Inspired by Lance, I returned to the ledge and stood there again trying to will my shaking legs to jump, but I could never convince them. My moment of reckless abandon had been replaced with rational, responsible, adult behavior. A strange wave of shame washed over me. I felt like I had let myself down. I couldn’t shake the feeling that the scales of life had measured me, and I had come up short.

I told Tom that I was going to hike back down and get my shoes. He begged me to stay, but I knew that it was no use. As I started to walk away, he told himself that he could never let Lance outdo him, and jumped. I didn’t even walk to the edge to see if he was okay.

I made the lonely walk back down the top of the cable trail and waited for them to bring me my shoes. Lance and Tom were chatty and excited with the adrenaline still coursing through their veins. I sat there with my face buried in my hands. They consoled me and told me that it was okay, but I knew that I had passed through a door that would never reopen to me. I had grown up.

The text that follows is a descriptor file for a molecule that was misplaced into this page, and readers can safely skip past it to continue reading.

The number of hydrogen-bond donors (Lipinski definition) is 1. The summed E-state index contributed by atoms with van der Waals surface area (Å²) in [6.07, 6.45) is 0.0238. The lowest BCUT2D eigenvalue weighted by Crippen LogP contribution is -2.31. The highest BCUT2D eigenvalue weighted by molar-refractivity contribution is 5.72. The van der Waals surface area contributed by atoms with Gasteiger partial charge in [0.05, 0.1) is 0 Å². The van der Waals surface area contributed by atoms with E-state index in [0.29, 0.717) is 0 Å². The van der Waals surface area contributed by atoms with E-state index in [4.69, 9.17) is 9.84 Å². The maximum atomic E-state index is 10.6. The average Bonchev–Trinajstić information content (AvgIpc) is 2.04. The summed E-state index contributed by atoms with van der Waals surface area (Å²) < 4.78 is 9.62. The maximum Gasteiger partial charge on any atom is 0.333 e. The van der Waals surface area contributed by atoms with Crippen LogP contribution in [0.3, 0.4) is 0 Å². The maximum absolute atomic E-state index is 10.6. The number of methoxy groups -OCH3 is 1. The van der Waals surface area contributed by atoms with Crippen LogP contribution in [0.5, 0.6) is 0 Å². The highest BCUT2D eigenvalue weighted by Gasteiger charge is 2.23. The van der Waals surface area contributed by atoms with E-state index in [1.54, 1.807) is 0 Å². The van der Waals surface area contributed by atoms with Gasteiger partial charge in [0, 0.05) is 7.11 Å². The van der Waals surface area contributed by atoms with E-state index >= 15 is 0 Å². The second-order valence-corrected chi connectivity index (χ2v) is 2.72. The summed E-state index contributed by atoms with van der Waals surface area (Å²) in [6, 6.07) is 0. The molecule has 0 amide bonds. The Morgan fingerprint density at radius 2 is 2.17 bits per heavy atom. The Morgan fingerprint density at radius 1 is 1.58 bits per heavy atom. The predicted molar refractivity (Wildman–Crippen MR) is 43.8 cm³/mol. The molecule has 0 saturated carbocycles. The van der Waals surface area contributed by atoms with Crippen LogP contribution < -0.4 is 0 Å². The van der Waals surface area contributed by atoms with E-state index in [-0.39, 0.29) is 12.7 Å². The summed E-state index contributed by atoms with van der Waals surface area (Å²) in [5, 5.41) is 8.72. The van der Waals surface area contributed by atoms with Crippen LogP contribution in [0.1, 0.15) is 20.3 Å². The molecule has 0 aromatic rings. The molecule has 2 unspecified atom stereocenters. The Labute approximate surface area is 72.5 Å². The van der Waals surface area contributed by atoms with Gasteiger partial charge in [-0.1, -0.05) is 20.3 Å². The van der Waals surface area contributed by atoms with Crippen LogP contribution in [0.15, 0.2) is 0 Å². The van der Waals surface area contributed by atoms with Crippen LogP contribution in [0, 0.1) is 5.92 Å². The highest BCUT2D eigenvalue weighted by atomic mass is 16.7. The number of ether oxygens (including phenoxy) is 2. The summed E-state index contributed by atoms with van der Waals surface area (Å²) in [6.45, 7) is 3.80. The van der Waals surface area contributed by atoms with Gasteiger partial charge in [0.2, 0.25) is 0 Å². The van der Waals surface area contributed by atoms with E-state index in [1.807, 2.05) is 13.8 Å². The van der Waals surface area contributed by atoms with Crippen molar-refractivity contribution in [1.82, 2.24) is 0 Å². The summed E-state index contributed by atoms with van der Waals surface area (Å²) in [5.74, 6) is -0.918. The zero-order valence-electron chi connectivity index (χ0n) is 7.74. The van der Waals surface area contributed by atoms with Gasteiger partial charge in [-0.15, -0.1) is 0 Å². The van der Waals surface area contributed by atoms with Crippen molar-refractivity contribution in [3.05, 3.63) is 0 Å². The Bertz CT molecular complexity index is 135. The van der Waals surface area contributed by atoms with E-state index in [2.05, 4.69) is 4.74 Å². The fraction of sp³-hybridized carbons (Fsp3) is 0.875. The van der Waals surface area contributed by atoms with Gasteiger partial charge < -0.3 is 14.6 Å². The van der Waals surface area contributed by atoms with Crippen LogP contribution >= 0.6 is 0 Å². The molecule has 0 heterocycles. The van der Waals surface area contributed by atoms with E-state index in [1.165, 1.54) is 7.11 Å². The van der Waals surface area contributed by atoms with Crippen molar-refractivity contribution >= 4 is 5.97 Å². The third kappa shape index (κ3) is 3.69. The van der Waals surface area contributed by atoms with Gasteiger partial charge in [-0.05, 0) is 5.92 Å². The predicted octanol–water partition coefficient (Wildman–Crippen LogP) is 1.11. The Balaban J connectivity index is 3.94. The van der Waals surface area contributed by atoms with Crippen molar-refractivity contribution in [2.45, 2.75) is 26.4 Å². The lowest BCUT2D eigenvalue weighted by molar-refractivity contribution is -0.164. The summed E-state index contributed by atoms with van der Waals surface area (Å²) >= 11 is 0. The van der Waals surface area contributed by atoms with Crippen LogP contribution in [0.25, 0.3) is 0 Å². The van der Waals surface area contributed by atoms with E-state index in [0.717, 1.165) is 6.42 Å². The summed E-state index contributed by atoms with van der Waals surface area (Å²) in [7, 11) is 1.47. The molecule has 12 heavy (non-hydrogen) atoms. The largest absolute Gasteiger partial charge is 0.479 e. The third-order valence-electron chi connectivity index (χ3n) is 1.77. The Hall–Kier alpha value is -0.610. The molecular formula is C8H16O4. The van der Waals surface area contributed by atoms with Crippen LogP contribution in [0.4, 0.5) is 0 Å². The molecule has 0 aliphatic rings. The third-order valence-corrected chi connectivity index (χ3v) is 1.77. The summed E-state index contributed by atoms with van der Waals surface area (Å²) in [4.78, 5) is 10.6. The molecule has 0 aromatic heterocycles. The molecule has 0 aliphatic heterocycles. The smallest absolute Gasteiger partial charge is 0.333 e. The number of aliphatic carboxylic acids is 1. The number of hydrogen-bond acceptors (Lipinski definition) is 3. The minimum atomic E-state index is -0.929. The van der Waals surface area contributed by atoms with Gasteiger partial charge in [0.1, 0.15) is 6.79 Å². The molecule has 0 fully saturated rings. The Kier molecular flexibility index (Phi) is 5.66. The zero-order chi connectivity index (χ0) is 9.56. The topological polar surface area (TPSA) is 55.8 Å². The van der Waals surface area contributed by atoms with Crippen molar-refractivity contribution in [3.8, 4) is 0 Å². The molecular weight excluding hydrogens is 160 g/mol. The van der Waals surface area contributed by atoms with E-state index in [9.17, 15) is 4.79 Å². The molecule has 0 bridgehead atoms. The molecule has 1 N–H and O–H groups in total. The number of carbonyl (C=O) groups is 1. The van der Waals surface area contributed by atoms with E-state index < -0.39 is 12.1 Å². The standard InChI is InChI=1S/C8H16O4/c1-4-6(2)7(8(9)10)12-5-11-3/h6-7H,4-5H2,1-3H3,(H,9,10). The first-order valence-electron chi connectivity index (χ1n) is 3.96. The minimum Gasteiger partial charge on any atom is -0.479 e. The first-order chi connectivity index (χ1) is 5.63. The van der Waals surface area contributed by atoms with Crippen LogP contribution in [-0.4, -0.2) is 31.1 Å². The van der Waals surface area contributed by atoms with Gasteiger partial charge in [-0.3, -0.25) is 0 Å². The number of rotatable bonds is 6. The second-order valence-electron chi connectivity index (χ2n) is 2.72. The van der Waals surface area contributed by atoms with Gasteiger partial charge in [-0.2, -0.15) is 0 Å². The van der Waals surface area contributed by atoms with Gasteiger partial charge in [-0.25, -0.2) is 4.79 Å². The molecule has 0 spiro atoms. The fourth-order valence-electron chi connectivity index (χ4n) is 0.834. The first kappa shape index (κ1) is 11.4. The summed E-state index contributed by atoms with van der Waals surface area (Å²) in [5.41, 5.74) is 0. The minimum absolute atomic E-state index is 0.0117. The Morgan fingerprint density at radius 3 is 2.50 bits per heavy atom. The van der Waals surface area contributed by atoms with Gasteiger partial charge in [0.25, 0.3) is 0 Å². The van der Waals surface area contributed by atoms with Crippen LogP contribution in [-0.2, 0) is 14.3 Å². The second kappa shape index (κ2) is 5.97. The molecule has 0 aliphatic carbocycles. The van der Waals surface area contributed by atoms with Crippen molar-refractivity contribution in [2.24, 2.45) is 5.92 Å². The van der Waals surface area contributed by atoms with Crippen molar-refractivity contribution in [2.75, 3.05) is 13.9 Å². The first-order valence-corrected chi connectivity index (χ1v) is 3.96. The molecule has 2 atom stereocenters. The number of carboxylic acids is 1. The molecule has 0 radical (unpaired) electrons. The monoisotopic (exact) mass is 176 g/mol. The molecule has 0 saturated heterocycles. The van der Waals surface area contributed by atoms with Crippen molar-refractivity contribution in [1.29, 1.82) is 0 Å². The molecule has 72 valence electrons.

I went off to college. I earned my wings in the Air Force and became a fighter pilot. I found a beautiful girl and told her sweet lies until she finally agreed to marry me. I never got rich, or famous. The reality of my mortality became clearer with each passing year. The future, it seems, is a moving target, and growing old is a gauntlet we all must run.

Today, in my mind’s eye, I can still see the water from the stream plummet eighty-five feet into the deep green water of the pool below. I can still hear the muffled roar of the waterfall and feel the warm afternoon sun on my shoulders. Even though I am no danger at all, my heart beats louder and faster, like I’m standing on that ledge all over again.

I will never know what might have happened if I had jumped that day. I don’t regret my life. I have lived a life more exciting and rewarding than any one man should be allowed to experience. But I have always wished I had jumped. Perhaps, if I had jumped off the ledge that day, I would have preserved the reckless abandon of youth long enough to achieve more of the impossible dreams I once had. Somewhere, suspended in the air above a deep green pool of water hangs the reckless exuberance of youth, waiting for me to jump.

Cane Creek Falls